In order to diagnose evening sickness in pregnancy, a doctor will likely begin by discussing the patient’s medical history as well as any other relevant symptoms they may be experiencing. Depending on the severity of the symptoms, additional testing such as blood work and ultrasounds might be recommended. Blood work is used to check for a wide range of hormones, such as thyroid hormone and human chorionic gonadotropin (hCG), that can indicate whether or not the patient is pregnant. Ultrasounds are used to determine the location and development of the fetus, thereby confirming if there is an actual pregnancy. In addition, a physician may recommend lifestyle interventions such as eating smaller meals more frequently and avoiding foods that have been known to trigger nausea or vomiting in some patients. If necessary, medications may also be prescribed in order to alleviate symptoms associated with evening sickness in pregnancy.

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Treatment Options for Morning Sickness in Pregnancy

There are many treatment options for morning sickness in pregnancy. Many women find relief from taking a multivitamin with folic acid and B12, eating small, frequent meals and snacks, avoiding fatty or sugary foods, and drinking plenty of fluids (water or ginger tea). Women might also want to try using motion sickness bands (which apply pressure behind the ear), snacking on crackers before getting out of bed in the morning and avoiding strong scents that make them nauseous. Other remedies include essential oils, ginger root supplements and peppermint capsules. Additionally, taking prescribed drugs like Promethazine or Doxylamine can provide some relief if other methods fail. As with any medical condition during pregnancy, it is important to consult a healthcare professional before trying different medications or remedies.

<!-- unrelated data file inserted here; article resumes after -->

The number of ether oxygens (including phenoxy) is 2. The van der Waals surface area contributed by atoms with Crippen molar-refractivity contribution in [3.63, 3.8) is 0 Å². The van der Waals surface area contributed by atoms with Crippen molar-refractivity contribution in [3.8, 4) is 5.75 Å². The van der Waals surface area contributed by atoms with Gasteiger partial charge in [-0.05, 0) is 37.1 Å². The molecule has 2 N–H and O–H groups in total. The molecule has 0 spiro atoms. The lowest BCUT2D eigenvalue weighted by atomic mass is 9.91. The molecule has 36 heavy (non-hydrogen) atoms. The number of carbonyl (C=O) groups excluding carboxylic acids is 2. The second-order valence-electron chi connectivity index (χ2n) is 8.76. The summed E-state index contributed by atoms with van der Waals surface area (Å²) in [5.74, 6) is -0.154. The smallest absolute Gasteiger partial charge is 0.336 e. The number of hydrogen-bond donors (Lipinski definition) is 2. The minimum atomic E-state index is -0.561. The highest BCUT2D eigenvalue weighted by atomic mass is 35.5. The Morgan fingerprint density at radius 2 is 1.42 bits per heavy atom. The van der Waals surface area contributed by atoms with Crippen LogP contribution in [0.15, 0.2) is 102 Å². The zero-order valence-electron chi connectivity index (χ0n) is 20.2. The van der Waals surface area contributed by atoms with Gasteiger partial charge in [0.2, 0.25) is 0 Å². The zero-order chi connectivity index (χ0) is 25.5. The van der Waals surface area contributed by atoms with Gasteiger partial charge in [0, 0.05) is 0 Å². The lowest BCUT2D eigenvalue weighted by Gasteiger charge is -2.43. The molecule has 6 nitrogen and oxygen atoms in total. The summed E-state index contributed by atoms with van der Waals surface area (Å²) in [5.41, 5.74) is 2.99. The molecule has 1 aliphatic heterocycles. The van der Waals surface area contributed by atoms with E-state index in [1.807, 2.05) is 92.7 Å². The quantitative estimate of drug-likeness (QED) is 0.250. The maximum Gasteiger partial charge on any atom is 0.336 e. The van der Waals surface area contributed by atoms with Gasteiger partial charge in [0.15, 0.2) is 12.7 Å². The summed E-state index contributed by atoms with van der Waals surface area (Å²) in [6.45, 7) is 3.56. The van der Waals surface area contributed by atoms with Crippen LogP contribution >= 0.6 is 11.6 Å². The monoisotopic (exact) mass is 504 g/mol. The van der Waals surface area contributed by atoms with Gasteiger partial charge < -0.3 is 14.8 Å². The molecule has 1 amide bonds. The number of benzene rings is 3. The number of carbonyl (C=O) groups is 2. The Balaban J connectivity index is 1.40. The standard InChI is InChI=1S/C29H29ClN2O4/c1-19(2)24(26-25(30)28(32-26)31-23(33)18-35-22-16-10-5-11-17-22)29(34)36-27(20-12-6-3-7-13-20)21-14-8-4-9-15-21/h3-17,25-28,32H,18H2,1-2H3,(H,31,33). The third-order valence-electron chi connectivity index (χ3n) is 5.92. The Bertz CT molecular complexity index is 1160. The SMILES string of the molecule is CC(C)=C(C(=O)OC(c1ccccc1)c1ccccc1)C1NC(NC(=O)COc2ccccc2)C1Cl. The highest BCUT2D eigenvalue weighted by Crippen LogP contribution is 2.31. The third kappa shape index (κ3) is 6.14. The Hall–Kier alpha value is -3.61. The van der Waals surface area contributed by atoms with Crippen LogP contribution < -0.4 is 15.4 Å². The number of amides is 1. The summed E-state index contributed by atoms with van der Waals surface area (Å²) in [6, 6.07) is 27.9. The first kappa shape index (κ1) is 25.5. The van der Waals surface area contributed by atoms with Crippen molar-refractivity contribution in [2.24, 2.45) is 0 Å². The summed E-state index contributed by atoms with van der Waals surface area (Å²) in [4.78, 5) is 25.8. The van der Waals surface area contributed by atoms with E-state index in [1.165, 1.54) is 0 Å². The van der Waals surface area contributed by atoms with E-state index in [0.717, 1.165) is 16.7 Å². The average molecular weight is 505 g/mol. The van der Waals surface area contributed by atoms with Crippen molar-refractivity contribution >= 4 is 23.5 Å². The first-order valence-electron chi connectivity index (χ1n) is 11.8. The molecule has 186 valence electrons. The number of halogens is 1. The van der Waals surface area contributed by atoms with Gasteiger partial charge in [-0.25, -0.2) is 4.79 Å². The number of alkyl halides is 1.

When to See a Doctor for Evening Sickness in Pregnancy

If pregnant women experience more than mild nausea and vomiting in the evening, they should contact their OB-GYN or healthcare provider. Severe evening sickness can be a sign of a more serious condition known as hyperemesis gravidarum, which can cause dehydration and malnutrition if left untreated. Women who vomit multiple times per day and cannot eat or drink anything without vomiting should notify their doctor immediately. Other complications to look out for include dizziness, lightheadedness, headaches, weakness, fainting spells, changes in skin color due to excessive vomiting, and excessively yellow urine or dark colored stools caused by poor hydration levels. There is also an increased risk of developing oral problems such as weak gums and jaw pain due to excessive nausea, so women should see their dentist for regular check ups during pregnancy to ensure good oral health. In addition to seeking medical help if needed, there are some lifestyle changes women can make to reduce symptoms of evening sickness in pregnancy including eating smaller meals throughout the day; avoiding spicy foods; and changing activities when feeling nauseous.

Pregnancy Mental Health During Evening Sickness

The condition of evening sickness in pregnancy can take on a huge mental toll for the expecting mother. This is especially true if the mom-to-be is constantly feeling nauseous and battling against vomiting spells during the latter part of each day. Morning and all day sickness can be quite tiring, but it is particularly difficult to deal with when occurrences are most likely during night time hours before bed.